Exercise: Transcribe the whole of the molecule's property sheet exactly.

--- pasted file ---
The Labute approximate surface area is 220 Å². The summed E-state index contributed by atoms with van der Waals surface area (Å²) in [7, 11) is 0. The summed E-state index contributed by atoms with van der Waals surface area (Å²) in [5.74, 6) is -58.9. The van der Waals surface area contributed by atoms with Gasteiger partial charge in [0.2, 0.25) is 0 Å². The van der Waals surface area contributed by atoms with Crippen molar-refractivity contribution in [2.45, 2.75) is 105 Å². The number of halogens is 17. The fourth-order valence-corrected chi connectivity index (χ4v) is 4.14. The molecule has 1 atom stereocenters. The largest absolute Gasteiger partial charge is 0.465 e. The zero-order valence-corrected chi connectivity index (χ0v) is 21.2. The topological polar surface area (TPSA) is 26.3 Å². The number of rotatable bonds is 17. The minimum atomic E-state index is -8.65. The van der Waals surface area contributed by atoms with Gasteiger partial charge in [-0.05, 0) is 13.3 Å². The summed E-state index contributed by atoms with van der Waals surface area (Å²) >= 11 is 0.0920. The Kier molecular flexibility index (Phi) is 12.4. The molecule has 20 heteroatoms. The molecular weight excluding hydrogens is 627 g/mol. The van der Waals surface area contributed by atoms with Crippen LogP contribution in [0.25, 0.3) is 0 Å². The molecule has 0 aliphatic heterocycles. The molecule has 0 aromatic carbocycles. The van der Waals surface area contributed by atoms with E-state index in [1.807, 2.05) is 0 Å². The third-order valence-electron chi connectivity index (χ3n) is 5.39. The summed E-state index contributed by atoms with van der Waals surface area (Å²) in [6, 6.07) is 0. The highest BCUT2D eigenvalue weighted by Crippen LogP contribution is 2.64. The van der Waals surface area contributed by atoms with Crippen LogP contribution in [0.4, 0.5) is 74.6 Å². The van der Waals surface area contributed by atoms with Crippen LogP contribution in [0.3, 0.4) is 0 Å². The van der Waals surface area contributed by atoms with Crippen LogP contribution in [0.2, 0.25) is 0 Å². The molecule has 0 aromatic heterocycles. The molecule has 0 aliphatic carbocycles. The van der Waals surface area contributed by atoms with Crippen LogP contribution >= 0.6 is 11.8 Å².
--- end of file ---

The Labute approximate surface area is 220 Å². The summed E-state index contributed by atoms with van der Waals surface area (Å²) in [7, 11) is 0. The summed E-state index contributed by atoms with van der Waals surface area (Å²) in [5.74, 6) is -58.9. The van der Waals surface area contributed by atoms with Gasteiger partial charge in [0.2, 0.25) is 0 Å². The van der Waals surface area contributed by atoms with Crippen molar-refractivity contribution in [2.45, 2.75) is 105 Å². The number of halogens is 17. The fourth-order valence-corrected chi connectivity index (χ4v) is 4.14. The molecule has 1 atom stereocenters. The largest absolute Gasteiger partial charge is 0.465 e. The zero-order valence-corrected chi connectivity index (χ0v) is 21.2. The topological polar surface area (TPSA) is 26.3 Å². The number of rotatable bonds is 17. The minimum atomic E-state index is -8.65. The van der Waals surface area contributed by atoms with Gasteiger partial charge in [-0.05, 0) is 13.3 Å². The summed E-state index contributed by atoms with van der Waals surface area (Å²) >= 11 is 0.0920. The Kier molecular flexibility index (Phi) is 12.4. The molecule has 20 heteroatoms. The molecular weight excluding hydrogens is 627 g/mol. The van der Waals surface area contributed by atoms with Crippen LogP contribution in [0.25, 0.3) is 0 Å². The molecule has 0 aliphatic heterocycles. The molecule has 0 aromatic carbocycles. The van der Waals surface area contributed by atoms with E-state index in [1.807, 2.05) is 0 Å². The third-order valence-electron chi connectivity index (χ3n) is 5.39. The summed E-state index contributed by atoms with van der Waals surface area (Å²) in [6, 6.07) is 0. The highest BCUT2D eigenvalue weighted by Crippen LogP contribution is 2.64. The van der Waals surface area contributed by atoms with Crippen LogP contribution in [0.4, 0.5) is 74.6 Å². The van der Waals surface area contributed by atoms with Crippen LogP contribution in [0.3, 0.4) is 0 Å². The van der Waals surface area contributed by atoms with Crippen LogP contribution in [0.2, 0.25) is 0 Å². The molecule has 0 aromatic heterocycles. The molecule has 0 aliphatic carbocycles. The van der Waals surface area contributed by atoms with Crippen LogP contribution >= 0.6 is 11.8 Å².